5. Buy from rumors, sell from facts
    This old stock market adage means something like: If you've heard rumors about a company - for example, that an investor is about to take over - you should grab it and buy the stock. Once that rumor comes true, chances are there will be a run on the stock: sell it now to see if you can make a profit. For beginners, however, this wisdom is hardly anything - because acting according to this maxim can cost a lot of time and nerves.
  6. Back and forth empties pockets
    When trading stocks, you have to keep in mind: With every purchase and sale, you incur costs that reduce your return. To save on fees, think carefully about whether to buy or sell a stock - and don't do it if you're not sure.
  7. If you can't stand the heat, you have no business in the kitchen
    A saying that can be applied to many things. In relation to stock trading, this means something like: You have to be able to stay calm. Because it can always be that the price of a share falls. But if you spread your risk broadly and only invest money that you don't absolutely need, then you can sit back and relax - and stand the heat well.

What buying strategies do I use when trading stocks?

When trading stocks, many investors follow a certain strategy that gives them security even in times of falling prices. The three most popular strategies include:

  • Value strategy: With this strategy, you assess stocks according to their "intrinsic value". This means that stocks are selected that are undervalued according to their ratios (see below). The hope is: In the long term, a share should develop upwards - and thus ensure high price gains.
  • Buy and hold strategy: This strategy means that you as an investor buy stocks and just keep them. So you don't sell the securities again too quickly, but simply wait for price gains to materialize. But be careful: this strategy is only for you if you own many different stocks - and not just one company. Otherwise the risk of losing your money is too high.
  • Dividend strategy: With this strategy, investors choose stocks based on the size of their dividends. The dividend is the part of the profit that a listed company pays out to its shareholders - that is, the investors. Do not buy shares in companies that recently paid no or only a small dividend.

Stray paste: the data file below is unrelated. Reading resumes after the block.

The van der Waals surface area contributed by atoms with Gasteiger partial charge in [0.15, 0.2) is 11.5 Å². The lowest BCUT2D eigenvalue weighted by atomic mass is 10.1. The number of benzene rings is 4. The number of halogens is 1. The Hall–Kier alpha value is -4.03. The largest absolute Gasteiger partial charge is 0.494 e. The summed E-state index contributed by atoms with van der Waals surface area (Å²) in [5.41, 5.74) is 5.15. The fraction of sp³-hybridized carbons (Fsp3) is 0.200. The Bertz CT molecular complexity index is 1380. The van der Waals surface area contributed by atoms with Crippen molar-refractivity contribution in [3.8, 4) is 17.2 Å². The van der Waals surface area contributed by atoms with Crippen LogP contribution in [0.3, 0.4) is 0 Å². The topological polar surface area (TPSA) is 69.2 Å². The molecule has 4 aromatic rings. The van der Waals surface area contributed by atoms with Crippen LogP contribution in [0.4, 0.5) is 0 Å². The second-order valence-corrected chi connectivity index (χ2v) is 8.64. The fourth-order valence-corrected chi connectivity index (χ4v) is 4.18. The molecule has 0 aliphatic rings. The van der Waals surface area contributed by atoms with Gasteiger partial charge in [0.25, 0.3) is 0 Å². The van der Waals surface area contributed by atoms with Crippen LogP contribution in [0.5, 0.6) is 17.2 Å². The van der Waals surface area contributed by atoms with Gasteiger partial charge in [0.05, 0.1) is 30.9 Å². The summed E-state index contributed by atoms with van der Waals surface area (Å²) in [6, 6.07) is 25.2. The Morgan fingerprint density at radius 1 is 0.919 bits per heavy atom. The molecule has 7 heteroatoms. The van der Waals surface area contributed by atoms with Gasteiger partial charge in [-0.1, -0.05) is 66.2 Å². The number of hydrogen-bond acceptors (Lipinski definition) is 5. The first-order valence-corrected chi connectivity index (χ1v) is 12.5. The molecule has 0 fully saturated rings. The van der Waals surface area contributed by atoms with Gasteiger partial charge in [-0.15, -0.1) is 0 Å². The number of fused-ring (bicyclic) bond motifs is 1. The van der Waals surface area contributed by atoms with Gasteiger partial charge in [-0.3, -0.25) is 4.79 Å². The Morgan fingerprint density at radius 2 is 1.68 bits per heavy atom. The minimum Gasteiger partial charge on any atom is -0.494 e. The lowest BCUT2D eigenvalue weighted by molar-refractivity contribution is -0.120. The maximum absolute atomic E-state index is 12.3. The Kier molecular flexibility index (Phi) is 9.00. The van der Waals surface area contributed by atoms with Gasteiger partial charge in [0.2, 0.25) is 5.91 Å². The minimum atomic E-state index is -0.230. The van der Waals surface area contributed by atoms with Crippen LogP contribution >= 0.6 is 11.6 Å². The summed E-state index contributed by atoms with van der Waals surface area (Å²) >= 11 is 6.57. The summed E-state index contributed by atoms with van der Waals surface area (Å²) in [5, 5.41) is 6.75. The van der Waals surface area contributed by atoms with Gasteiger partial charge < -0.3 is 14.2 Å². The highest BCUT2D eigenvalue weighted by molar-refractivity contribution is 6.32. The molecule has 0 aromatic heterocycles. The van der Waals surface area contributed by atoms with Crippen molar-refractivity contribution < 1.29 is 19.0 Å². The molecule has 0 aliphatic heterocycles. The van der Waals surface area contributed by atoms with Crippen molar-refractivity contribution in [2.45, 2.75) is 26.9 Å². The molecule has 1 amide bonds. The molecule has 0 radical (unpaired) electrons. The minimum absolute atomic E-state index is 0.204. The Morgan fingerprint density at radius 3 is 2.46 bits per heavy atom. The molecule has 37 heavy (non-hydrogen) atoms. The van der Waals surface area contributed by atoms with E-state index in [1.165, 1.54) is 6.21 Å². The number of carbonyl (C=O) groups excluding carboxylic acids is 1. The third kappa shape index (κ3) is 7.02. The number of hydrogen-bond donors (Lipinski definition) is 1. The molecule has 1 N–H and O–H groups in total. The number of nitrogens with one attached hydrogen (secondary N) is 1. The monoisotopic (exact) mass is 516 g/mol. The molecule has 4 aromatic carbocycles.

Important: None of these strategies is wisdom par excellence. You can also combine several strategies with each other or deviate from one strategy.

How do I find the right security for me?

As a general rule, you should only buy shares in companies that you know and whose products you may also use yourself.

You should also be aware of the maximum risk you should have. The principle is simple: the higher the possible return, the higher your risk of making losses through trading.

A Secret formula for choosing the right stocks does not exist. Stock trading strategies can provide a clue (see above), and a number of key figures can also help you to evaluate stocks (see below).

Be sure to find out enough information before making an investment, spread your risk and - very importantly - don't let yourself be disturbed.

How do I assess stocks correctly?

Various key figures can help you correctly assess the value of a share. The most important are the following:

  • P / E ratio: The price-earnings ratio (P / E ratio) indicates how high or low the market values ​​a company's stock compared to the company's annual profit. If the P / E ratio is relatively high, this can indicate that the price of the share is (too) high. Basically, it's better if a stock has a low P / E ratio. But be careful: companies can use tricks here. So you should make sure that with the P / E ratio, taxes and interest have already been deducted from the profit.